Epidemiology and Outcome of Pneumonia Caused by Methicillin-Resistant Staphylococcus aureus (MRSA) in Canadian Hospitals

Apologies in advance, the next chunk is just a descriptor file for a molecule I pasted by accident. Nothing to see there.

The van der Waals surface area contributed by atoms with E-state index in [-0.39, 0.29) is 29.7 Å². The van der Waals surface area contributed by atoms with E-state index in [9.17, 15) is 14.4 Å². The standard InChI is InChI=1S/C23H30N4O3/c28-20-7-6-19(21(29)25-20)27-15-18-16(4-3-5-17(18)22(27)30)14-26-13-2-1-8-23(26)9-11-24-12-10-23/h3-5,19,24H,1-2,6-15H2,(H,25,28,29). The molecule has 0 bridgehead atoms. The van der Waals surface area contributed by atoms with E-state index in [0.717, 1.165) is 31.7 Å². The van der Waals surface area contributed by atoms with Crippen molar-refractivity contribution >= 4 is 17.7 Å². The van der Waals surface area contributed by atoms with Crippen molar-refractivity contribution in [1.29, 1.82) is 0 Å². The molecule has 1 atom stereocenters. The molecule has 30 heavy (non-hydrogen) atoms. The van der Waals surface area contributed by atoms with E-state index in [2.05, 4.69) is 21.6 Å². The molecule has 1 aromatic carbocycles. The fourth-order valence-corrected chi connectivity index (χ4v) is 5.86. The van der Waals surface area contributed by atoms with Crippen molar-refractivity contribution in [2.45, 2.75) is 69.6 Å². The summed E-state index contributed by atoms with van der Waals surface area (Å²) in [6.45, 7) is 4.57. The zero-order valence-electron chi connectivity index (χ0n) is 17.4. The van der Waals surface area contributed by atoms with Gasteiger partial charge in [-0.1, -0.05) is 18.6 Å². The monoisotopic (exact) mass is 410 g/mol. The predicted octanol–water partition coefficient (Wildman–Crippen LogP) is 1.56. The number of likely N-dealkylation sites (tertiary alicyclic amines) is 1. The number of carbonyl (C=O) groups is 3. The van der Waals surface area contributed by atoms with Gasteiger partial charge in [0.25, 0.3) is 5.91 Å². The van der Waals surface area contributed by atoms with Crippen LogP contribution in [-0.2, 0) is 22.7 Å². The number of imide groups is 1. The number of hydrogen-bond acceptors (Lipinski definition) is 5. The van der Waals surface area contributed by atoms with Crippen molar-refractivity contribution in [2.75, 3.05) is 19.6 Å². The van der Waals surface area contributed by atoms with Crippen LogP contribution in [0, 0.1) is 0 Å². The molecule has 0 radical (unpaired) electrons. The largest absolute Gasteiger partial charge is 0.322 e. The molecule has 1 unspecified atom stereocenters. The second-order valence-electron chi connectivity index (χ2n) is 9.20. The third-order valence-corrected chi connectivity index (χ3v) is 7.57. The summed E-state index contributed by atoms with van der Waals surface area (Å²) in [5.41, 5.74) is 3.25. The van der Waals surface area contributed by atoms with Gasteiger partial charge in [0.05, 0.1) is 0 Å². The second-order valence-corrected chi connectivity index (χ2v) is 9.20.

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BACKGROUND: MRSA remains a leading cause of hospital-acquired (HAP) and healthcare-associated pneumonia (HCAP). We describe the epidemiology and outcome of MRSA pneumonia in Canadian hospitals, and identify factors contributing to mortality. METHODS: Prospective surveillance for MRSA pneumonia in adults was done for one year (2011) in 11 Canadian hospitals. Standard criteria for MRSA HAP, HCAP, ventilator-associated pneumonia (VAP), and community-acquired pneumonia (CAP) were used to identify cases. MRSA isolates underwent antimicrobial susceptibility testing, and were characterized by pulsed-field gel electrophoresis (PFGE) and Panton-Valentine leukocidin (PVL) gene detection. The primary outcome was all-cause mortality at 30 days. A multivariable analysis was done to examine the association between various host and microbial factors and mortality. RESULTS: A total of 161 patients with MRSA pneumonia were identified: 90 (56%) with HAP, 26 (16%) HCAP, and 45 (28%) CAP; 23 (14%) patients had VAP. The mean (± SD) incidence of MRSA HAP was 0.32 (± 0.26) per 10,000 patient-days, and of MRSA VAP was 0.30 (± 0.5) per 1,000 ventilator-days. The 30-day all-cause mortality was 28.0%. In multivariable analysis, variables associated with mortality were the presence of multiorgan failure (OR 8.1; 95% CI 2.5-26.0), and infection with an isolate with reduced susceptibility to vancomycin (OR 2.5, 95% CI 1.0-6.3). CONCLUSIONS: MRSA pneumonia is associated with significant mortality. Severity of disease at presentation, and infection caused by an isolate with elevated MIC to vancomcyin are associated with increased mortality. Additional studies are required to better understand the impact of host and microbial variables on outcome.
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